There are a number of factors about commercial buildings that make them riskier to insure than private residences. The number of people who visit commercial buildings, and (in some cases) the type of work performed in those buildings are some of the risks to consider. As an insurer, a thorough commercial insurance inspection is a critical risk mitigation tool.
Home inspections all across this country every single day, and no one is more invested in the results of those inspections than insurers. At Insurance Risk Services, we are in the business of inspecting homes in order to help insurance companies mitigate their own financial risk. When we are approached to provide an insurance inspection our clients select from one of four options.
There are a lot of different reasons that a home might undergo an inspection. Sometimes it’s due to an impending sale, and other times it's in order to give an insurance company a good idea of the condition and value of the property. The latter of these is referred to as an insurance inspection. There are different types of inspections that fall under the general umbrella of insurance inspections, but one you hear of most often is the 4-Point Inspection.
Did you know that Insurance Risk Services offers a full range of inspection services and field underwriting support? Along with our traditional services, we also utilize homeowner self-inspections and drone technology.
Any property that you own, commercial or residential, ought to be insured. And in order to secure property insurance, most companies require an insurance inspection. This process provides up-to-date information to the insurer about the state of your building so that they can make an informed decision about how much to insure it for. This is a routine practice and one that benefits you by pointing out areas and issues that may be diminishing the value of your investment.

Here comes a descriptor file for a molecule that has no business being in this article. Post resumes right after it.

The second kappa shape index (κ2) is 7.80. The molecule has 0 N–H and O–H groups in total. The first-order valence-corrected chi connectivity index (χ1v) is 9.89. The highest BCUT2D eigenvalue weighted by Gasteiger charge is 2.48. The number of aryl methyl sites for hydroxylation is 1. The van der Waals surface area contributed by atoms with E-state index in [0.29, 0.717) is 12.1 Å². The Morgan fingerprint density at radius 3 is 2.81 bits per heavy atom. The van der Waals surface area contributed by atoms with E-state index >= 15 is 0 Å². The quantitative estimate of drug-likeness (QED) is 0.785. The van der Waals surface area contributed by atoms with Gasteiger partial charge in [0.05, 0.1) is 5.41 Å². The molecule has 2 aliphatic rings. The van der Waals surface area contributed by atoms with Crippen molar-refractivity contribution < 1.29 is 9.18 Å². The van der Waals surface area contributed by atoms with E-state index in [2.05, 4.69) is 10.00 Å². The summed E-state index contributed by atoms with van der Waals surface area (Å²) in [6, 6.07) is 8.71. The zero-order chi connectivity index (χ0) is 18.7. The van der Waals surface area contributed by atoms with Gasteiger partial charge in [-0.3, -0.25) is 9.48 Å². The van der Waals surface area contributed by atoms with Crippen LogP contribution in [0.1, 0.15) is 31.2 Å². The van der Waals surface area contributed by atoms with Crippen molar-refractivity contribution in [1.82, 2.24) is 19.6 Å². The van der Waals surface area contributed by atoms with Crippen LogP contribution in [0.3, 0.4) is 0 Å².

Risk is inherent in property ownership, but not all risk is necessary and some can be mitigated with the proper risk management strategies. Speaking specifically about commercial property, there are dozens of insurance factors that property owners must consider. Not all can be planned for, but some can. Here are three primary ways to handle potential risk as a commercial property owner, and specific examples of how you can apply it to your own properties.
Whether you’re purchasing a new property or updating your homeowner's insurance, most property owners will find themselves in need of a property inspection a couple of times in their lifetimes. If it’s been a while for you, you may be surprised at the way new advances in technology has modernized and standardized the inspection process.
While our main focus in doing home insurance inspections is meant for the benefit of insurance underwriters with whom we've partnered, homeowners can also reap valuable benefit from a properly conducted inspection. It's not uncommon for a homeowner to feel somewhat uneasy about having an insurance inspector coming in to evaluate the condition of their home. This is especially true when they realize that what's uncovered can impact their insurance premium costs.
To get or maintain homeowners’ insurance, your insurance company will want to see that you’ve had a recent inspection. The purpose of this inspection is to help the insurer reduce their risk by alerting them of current or potential issues that may decrease its value. If you’re about to undergo an insurance inspection at your home there are a few categories of issues that you may like to address in advance of your inspection.
Any bank or home insurance company will require you to have a residential inspection performed on your property. Given those statistics, it’s safe to assume that a majority of homes in America will be subject to inspection at some point. In all of those inspections, several common themes have arisen and many home buyers will find themselves needing to address at least one of these during the process. Of course, some homes will have more uncommon issues that you’re not familiar with, but for the most part, you shouldn’t be surprised to see one of the following during your residential inspection.